Pronounced skee-ma, schema refers to a formalized, consistent structure of organizing information

In computing, the term schema refers to the diagrammatic representation or structured framework of a database used to interpret information or different types of data. It is the blueprint that provides the details of how a database is constructed and its relationship with other databases.

is the structure of a database system, described in a formal language supported by the database management system (DBMS). In a relational database, the schema defines the tables, the fields in each table, and the relationships between fields and tables.

Schemas are generally stored in a data dictionary. Although a schema is defined in text database language, the term is often used to refer to a graphical depiction of the database structure.

Types of schemas

There are three types of schemas based on their representation: Physical Schema, Logical Schema, and View Schema.

Physical Schemas

A physical schema, also known as an internal schema, is a representation of a data design that describes how data is to be constructed and stored physically in the database. At this level, data is represented as files, indices, tables, clusters, etc. A physical schema is used to evaluate storage estimates.

Being the lowest level in the database, it’s easy to make changes to a physical schema, like creating a new file or index and storing new files in the storage system. At this level, database administrators (DBAs) determine the data’s method of storage and storage structure.

For example, if a database administrator wants to represent the physical schemas of students and their projects, they can create two files: Datafile1 (Students) and Datafile2 (Projects).

Logical Schemas

A logical schema, or conceptual schema, is the design of the database that describes the structure of different types of data as fields, entities, attributes, and relationships along with their data types. It’s mainly used to create relationships between tables or data. However, the structure of data storage is hidden, meaning only database administrators and developers can work at this level.  An example of logical schemas for students and project details might include:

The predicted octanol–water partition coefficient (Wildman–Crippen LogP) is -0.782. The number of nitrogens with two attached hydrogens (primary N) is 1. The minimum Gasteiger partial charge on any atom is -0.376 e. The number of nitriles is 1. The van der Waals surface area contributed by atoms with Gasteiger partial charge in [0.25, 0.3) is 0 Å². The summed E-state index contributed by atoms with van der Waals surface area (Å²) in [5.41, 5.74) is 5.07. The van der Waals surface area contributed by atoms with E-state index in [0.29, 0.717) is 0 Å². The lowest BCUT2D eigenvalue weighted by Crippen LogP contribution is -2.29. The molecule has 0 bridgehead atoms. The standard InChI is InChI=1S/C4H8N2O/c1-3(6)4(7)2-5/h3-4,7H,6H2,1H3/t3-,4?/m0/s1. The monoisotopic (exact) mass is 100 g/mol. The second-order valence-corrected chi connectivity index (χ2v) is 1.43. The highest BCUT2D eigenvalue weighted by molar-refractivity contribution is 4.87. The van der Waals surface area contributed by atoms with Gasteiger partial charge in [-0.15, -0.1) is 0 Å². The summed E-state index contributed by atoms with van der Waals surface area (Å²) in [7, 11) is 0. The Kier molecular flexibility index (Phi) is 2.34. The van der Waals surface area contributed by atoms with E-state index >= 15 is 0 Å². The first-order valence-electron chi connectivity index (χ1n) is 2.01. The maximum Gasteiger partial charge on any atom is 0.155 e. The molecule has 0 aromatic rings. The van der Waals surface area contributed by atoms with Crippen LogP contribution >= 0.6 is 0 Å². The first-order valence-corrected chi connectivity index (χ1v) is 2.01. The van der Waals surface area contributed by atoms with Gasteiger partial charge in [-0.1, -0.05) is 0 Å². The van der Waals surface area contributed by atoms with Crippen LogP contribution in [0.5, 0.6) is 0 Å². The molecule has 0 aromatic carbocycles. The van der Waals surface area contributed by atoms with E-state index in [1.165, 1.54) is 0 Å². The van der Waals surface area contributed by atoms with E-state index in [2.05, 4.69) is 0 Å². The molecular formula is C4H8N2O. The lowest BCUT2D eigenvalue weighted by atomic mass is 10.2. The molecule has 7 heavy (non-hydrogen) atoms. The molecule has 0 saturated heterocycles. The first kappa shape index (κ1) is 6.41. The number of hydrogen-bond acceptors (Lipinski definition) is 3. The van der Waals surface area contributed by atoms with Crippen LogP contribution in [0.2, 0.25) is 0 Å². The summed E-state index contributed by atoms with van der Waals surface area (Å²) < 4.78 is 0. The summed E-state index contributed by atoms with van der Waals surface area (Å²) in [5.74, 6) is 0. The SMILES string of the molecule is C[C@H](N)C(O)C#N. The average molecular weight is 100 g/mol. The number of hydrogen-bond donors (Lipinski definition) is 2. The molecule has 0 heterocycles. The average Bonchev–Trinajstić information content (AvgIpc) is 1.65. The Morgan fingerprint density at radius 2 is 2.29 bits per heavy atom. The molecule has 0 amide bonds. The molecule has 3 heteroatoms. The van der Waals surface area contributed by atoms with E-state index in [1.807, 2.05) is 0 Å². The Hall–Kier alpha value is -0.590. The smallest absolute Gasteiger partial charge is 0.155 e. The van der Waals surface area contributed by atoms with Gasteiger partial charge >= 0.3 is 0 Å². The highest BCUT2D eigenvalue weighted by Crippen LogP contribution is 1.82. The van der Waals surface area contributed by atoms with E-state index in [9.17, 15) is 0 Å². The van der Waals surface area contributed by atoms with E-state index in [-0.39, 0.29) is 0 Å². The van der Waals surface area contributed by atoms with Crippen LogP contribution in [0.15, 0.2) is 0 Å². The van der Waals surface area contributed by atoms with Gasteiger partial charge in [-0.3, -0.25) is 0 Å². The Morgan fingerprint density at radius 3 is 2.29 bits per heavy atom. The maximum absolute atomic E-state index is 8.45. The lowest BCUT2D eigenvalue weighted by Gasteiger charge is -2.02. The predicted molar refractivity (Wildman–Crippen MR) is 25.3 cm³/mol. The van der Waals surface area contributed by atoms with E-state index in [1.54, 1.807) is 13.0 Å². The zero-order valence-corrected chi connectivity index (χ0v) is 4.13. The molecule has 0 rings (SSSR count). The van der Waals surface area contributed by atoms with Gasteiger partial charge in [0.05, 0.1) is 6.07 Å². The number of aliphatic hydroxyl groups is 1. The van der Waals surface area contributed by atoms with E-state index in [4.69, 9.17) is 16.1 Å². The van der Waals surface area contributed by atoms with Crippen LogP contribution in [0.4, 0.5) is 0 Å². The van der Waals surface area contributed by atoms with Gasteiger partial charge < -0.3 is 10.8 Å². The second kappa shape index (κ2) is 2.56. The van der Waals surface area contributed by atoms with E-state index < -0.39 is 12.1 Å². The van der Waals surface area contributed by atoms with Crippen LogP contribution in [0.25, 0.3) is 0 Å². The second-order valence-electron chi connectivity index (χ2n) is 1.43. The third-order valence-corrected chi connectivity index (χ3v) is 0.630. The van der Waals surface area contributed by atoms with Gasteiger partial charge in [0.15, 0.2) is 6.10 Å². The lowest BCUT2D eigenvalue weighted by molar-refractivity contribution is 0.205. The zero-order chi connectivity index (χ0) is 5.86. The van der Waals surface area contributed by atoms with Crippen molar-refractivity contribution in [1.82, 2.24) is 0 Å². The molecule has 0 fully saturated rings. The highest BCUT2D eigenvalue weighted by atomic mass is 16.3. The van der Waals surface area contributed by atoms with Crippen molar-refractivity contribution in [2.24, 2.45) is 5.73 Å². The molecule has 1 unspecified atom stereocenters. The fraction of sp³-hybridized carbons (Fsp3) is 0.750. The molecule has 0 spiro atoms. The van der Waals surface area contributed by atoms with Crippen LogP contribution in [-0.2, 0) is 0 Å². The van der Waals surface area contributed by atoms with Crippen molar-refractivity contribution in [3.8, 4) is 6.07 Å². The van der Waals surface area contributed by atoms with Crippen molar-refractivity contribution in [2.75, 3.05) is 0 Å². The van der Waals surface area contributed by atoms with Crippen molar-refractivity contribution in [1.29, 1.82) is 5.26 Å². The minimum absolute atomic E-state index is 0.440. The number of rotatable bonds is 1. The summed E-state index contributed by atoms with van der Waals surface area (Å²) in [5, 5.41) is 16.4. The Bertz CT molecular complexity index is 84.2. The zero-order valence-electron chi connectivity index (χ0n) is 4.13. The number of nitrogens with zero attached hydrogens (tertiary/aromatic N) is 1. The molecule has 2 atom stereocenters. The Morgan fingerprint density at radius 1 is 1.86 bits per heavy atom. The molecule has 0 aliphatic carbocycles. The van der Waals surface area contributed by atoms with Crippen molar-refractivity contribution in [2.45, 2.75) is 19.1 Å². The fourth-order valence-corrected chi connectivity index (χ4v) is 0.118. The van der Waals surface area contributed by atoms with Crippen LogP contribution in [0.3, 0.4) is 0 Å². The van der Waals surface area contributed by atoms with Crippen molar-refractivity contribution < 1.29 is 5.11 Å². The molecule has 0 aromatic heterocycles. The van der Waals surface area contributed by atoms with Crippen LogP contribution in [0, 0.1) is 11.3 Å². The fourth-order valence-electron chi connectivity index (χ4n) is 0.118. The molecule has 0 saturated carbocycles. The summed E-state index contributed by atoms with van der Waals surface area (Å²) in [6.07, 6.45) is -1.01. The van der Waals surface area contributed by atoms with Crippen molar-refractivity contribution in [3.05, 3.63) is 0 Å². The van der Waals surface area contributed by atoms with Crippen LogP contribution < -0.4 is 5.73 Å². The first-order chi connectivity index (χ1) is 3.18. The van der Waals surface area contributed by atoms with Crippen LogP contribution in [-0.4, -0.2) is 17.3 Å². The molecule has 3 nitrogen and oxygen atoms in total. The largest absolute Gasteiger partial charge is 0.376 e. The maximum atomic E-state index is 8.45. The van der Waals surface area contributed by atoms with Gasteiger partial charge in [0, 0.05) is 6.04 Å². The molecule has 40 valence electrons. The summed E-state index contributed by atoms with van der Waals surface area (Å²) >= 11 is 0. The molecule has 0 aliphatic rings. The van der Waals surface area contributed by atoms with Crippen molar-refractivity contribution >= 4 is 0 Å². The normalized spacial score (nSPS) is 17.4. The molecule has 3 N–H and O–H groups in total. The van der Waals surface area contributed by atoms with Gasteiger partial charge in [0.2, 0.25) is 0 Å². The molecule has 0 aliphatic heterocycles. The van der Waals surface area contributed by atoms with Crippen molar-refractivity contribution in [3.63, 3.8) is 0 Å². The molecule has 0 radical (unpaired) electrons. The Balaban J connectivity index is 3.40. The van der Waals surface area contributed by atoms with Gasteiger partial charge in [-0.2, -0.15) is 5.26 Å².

View Schemas

A view schema, or external schema, is the view-level structure of the database, and it defines how users interact with the database. View schemas provide different views of data for different groups of users.

For example, a user can see either the details of each student, their names and IDs, and their projects or the details of a particular student. The users may be teachers, students, and so on.

Importance of database schemas

Schemas help the database understand what the data is, and how a DBA or programmer can work with this data. It also allows the database engine to recognize the data patterns and respond to the user queries with the right information. A good schema always tries to make the information visible to the users.

In relational databases, schemas provide more priority to data consistency and the structures that are essential to understanding the relationships between the data. While in the non-relational databases, schemas help to achieve high performance by aligning the data in patterns which is easily accessible.

Who uses schemas?

In most companies, database administrators develop schemas to help the database management team or database users easily access the information. They use schemas to organize and align a company’s data securely. DBAs usually determine the method and structure for data storage.

Static Schemas vs. Dynamic Schemas

There are two basic types of databases: relational and non-relational. To understand the difference between them, it’s essential to know the difference between static and dynamic schemas.

Relational databases are mainly associated with static schemas, in which the data patterns are pre-defined, and the structure of the data cannot be changed. It can be configured only when creating a workspace. For example, textbooks use a static schema approach.

Dynamic schemas are more prevalent with non-relational databases, and they can be configured when adding additional data to the system. For example, a user can create and add categories to a customer table, and the schemas of the database change when the user adds more data.

Database Schemas vs. Database Instance

In a database management system, a schema is a relatively static view of a database that describes its overall structure. Comparatively, an instance is a dynamic collection of data that is stored in a database at specific moments.

This definition was updated in January 2022 by Siji Roy.

Vangie Beal
Vangie Beal
Vangie Beal is a freelance business and technology writer covering Internet technologies and online business since the late '90s.
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